I have never in my more than 20 years of being involved with the newspaper industry seen anything as crazy as the story about a woman who chased down a would-be chicken thief. The Galveston County Daily News reported last week that a woman had bought $22 worth of fried chicken, only to have it snatched from the front seat of her car while she shopped for drinks in a convenience store.
When she got into her car, she noticed her mouth-watering dinner had vanished. So she went on a hunt for the culprit.
Eye witnesses told her they saw a man break her window, grab the chicken and flee.
And it made her mad.
The woman zoomed away in her car, determined to find the chicken thief. A few blocks away she found him, standing on a corner devouring her food. When she tried to get her dinner back, he punched her in the face. But she took him out with a body slam.
In the end, the man was arrested after good police work by the hungry woman.
Lesson for the day: Taking fried chicken away from a grown woman is not nearly as easy as taking candy from a baby.
Rain, rain, go away
Come again another day. Although itís nice to have the rain and cooler temperatures, enough is enough. We need some sunshine! I bought outdoor plants before the rain began and thought that they would do well. When I was in Kentucky, I couldnít grow an Ivy plant and you know those are hard to kill. I thought maybe it would be different out here in Texas. They started out looking pretty good. The rain was coming and going, keeping them healthy, until the recent deluge choked the life right out of them.
One of my good friends told me she was going to bring over some type of plant to put in my landscaping that wouldnít die no matter how I abused it.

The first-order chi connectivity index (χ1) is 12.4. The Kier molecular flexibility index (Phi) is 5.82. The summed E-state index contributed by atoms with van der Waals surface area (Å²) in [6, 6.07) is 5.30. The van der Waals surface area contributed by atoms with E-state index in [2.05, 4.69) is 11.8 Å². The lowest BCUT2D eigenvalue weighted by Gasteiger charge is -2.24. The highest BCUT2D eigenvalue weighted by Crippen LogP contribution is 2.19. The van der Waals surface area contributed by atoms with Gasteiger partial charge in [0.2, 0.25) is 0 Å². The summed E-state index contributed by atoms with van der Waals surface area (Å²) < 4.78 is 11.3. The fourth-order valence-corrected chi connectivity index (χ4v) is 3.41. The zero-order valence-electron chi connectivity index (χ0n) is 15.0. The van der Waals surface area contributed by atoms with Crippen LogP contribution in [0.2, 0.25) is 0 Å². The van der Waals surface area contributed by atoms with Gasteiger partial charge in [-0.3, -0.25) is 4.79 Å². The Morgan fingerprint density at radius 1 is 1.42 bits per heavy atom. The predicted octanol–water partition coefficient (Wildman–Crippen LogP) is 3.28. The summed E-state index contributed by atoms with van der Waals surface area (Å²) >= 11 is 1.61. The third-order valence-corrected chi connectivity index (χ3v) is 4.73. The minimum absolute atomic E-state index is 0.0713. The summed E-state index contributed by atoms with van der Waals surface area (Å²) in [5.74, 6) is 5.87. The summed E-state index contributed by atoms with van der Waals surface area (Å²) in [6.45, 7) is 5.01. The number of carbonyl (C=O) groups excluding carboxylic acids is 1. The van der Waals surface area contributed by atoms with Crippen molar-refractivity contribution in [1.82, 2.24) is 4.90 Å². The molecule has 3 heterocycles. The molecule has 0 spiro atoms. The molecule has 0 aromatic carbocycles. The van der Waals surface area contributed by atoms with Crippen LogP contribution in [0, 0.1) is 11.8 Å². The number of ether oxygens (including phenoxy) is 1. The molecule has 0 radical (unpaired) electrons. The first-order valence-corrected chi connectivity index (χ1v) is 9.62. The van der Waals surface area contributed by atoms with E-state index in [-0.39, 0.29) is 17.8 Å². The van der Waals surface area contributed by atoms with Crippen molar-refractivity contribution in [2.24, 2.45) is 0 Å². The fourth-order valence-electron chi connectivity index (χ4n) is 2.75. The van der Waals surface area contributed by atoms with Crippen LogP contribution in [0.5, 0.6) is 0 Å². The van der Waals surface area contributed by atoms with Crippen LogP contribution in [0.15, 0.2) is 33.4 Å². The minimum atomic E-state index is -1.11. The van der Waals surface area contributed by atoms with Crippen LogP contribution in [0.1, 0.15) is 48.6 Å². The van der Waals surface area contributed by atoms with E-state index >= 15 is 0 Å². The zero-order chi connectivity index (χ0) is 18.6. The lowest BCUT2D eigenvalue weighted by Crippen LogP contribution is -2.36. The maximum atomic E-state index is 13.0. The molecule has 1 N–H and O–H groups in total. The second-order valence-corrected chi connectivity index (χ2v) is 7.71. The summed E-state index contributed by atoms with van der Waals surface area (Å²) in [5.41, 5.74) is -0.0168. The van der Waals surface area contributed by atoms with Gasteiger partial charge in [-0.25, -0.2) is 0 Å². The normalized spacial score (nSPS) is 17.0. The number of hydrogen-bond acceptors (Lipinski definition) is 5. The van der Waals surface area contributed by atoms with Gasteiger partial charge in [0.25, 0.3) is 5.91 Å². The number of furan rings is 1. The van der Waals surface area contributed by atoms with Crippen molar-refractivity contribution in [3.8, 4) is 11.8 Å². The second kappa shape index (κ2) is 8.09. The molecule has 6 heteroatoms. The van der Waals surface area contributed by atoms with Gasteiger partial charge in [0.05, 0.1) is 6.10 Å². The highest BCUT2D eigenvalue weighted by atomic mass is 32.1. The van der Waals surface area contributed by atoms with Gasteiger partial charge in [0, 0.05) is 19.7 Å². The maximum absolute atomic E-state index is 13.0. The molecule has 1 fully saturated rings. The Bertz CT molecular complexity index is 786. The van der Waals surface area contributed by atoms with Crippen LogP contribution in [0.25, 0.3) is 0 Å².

Needless to say I donít have a green thumb. Itís black from all that newspaper ink.
Pain, pain, go away
After sleeping in on July Fourth, I got up and fixed breakfast, watched TV, did some laundry, when all of a sudden I was struck with a brilliant idea; my sons and I would go bowling.
When I walked through the door of the bowling alley, I couldnít see a thing because it was dark. My kids shouted, "Mom! Today is cosmic bowling, Awesome!"
I knew I was going to have a hard time bowling (Itís been a while since Iíve exercised), but I was in trouble with the lights out. My kids insisted on playing five games, which left me breathless. Bowling is fun and the atmosphere was great, but boy, did I ache the next day. I couldnít even walk. One of my employees watched as I limped around the office and finally gave me a great piece of advice.
"It doesnít pay to exercise," she said.
And sheís right. Itís too painful.
Rochelle Stidham is publisher of the Empire-Tribune. She can be reached at (254) 965-3124, ext. 225, or firstname.lastname@example.org.